Written by Anthony Nguyen
Published on Thursday, 30 July 2009
Welcome to the Arctic, it’s improbable you’ll be witnessing any circumnavigation of shrubbery here.
If you’re on this forum, it’s unlikely that you’d get a lipo for the summer, and pig out when bikini time is past. You’re probably not here because there’s nothing on TV. And you’re certainly not here to lose a few pounds of baby fat. What we encourage here is a lifestyle, not a weekend warrior’s routine. If you are in it for the latter, you are better off looking into another discipline. We don’t come out to hop over a few things, do some flips and go home. So don’t treat it that way.
A lifestyle. Sort of like what happens in Vegas stays in Vegas, but what happens here, you bring with you outside of the bedroom, and spread it around from time to time, like an HIV. Except in this case, you spread it by talking about it, rather than not… What I mean to say that is parkour is not something that is done with and tucked away at the end of sessions. You don’t go out and do parkour. You didn’t go parkour with your friends last weekend. You train for it. To do it would imply that you executed the task of parkour for 3 hours, but did not the hours prior and following. A strange thing to do considering parkour is the idea of overcoming obstacles. A way of doing things.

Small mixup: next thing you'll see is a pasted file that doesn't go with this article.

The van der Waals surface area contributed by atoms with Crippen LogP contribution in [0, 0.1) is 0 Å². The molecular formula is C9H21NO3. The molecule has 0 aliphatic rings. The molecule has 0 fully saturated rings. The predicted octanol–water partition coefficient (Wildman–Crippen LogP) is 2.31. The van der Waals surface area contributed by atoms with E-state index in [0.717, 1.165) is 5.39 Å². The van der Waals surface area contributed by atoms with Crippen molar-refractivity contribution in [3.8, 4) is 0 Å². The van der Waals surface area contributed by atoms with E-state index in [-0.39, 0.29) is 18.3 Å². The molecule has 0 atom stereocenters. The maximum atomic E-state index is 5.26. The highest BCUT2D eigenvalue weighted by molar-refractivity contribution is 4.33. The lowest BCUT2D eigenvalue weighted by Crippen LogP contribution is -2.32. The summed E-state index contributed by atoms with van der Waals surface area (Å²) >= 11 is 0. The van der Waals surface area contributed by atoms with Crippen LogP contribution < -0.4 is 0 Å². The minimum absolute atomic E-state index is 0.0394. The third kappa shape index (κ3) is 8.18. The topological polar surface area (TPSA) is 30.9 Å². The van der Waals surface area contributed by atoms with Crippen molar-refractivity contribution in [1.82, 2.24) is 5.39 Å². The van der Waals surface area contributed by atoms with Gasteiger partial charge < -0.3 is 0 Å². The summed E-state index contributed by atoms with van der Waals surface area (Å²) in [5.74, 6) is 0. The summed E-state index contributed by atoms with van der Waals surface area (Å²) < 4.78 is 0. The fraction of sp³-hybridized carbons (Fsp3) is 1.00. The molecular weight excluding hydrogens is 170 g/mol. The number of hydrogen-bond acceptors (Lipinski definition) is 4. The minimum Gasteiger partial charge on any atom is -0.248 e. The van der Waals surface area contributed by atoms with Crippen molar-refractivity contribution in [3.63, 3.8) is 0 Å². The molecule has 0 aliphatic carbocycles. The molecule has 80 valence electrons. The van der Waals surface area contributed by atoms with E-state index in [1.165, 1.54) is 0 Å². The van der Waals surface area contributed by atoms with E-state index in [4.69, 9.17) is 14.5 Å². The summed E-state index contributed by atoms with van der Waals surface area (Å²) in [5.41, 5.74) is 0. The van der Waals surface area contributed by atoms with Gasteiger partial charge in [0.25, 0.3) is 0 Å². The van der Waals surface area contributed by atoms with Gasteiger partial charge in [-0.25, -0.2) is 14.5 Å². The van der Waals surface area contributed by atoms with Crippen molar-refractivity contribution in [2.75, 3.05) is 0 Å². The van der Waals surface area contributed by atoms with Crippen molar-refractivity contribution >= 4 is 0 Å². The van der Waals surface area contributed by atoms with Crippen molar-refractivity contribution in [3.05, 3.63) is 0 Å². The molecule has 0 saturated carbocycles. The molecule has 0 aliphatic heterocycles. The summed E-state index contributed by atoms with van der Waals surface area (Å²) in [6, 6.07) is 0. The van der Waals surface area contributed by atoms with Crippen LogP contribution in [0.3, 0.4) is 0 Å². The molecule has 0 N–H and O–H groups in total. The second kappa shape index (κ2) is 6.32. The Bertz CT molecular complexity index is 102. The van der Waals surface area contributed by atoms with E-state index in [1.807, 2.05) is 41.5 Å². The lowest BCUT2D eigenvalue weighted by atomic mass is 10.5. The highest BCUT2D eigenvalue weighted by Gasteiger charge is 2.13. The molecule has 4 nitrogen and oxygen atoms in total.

“Haha Tomato, you silly sir! I already know this. I’ve been practicing X years!”
I’m well aware that everyone has a clear understanding of what parkour is. What the problem is, is how well do we live up to that? Training, nutrition, and rest are all important components of maintaining a good lifestyle. Yet, how many of us maintain those to the best of our ability. You can’t eat plastic and fat and hope to gain as much muscle as the next guy who trains just as hard and eats potatoes and grass fed steak everyday. Just as you can eat organic stuff all your life, but still get outdone by the harder working guy who eats the occasional junk. It’s common copper, and yet, we fail to adhere to it to make sufficient gains.
A few things to ensure that we are making full of ourselves instead of fools of ourselves: Train in some kind of way every single day. Ask more experienced traceurs about fields they know a lot about. Take an active role in educating yourself about kinesthetics, nutrition, training programs, technique, anatomy and biology, rest, even. Discuss what you learn with others, compare your findings. When all seems well in the all around of knowing, then put the information to good use!
I myself am certainly not an example of any such achievement, it’s something every single one of us should strive for and should strive to excel in. It’s not even something I’ve been doing well myself, but consider this yet another beginning.